Manchester United captain Gary Neville has weighed in where his manager left off with the Football Association last week on the subject of Premier League refereeing standards, suggesting that games between the top sides should be reserved for a small elite of the top officials.
Though Sir Alex Ferguson has now personally apologised to Alan Wiley for the comments about fitness which have seen him receive a two-game touchline ban, Neville has implied that Steve Atkinson should not have refereed United's game at Chelsea eight days ago and that referees' "decision-making doesn't seem to be great in the big moments." Neville declared: "No one can deny it is very difficult to be a referee, but they are supposed to be professionals."
Neville considers the Italian Pierluigi Collina to be the epitome of good refereeing. "Collina always used to get the big Champions League matches because he rarely made mistakes," he said. "They should make it like that in England and use a few elite officials in the big games instead of trying to give all referees experience.
"These big games shouldn't be about giving refs experience; they should have to earn it. The best players play for the big clubs and the best commentators commentate on the big games; that's how it should be with refs." After United's 2-0 defeat at Liverpool last month, Ferguson questioned whether Andre Marriner had the experience to handle the intensity of that particular fixture.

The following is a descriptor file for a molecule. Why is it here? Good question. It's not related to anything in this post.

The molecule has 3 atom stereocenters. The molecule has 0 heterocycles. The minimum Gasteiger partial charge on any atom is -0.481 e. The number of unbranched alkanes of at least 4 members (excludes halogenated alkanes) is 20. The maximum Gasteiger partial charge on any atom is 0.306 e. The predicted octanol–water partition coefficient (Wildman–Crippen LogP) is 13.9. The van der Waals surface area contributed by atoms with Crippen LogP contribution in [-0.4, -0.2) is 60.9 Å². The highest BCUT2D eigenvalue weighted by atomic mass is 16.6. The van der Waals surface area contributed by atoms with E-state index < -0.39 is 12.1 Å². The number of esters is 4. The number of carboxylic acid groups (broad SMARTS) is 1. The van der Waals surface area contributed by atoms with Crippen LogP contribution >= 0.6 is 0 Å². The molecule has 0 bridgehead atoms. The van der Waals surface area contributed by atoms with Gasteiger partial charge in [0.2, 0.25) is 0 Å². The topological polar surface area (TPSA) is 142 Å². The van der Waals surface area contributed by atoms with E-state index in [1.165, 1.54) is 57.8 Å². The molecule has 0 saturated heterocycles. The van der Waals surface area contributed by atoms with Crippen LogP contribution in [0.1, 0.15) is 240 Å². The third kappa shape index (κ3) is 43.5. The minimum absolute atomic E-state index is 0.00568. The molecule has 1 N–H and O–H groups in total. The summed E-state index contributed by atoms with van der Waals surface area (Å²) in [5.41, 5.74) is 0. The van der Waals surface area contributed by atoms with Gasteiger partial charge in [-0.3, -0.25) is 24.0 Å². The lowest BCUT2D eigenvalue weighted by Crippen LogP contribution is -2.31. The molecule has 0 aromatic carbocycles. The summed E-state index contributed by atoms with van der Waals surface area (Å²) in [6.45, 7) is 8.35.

Though Ferguson believes after this conversation with Wiley that any prospect of a libel suit from the 49-year-old is now unlikely, he argued before a four-man FA tribunal on Thursday that the general fitness levels asked of referees should be higher. Neville also appears to believe there is a fundamental problem with expected standards.
"I don't want to say we've been hard done by this season because every team has their complaints, and I don't want to jump on referees' backs because they are under a lot of pressure," he said. "Not only that, but the game is so fast that you can't eliminate all mistakes. Nevertheless, I expect the big decisions in the big matches to be correct, which is not happening at the moment."
He, like Ferguson, questioned the infringement given against Darren Fletcher which led to Chelsea's goal at Stamford Bridge. "There was some controversy over [John] Terry's goal and I don't think it was a foul ... which led to the free-kick," he concluded.Reuse content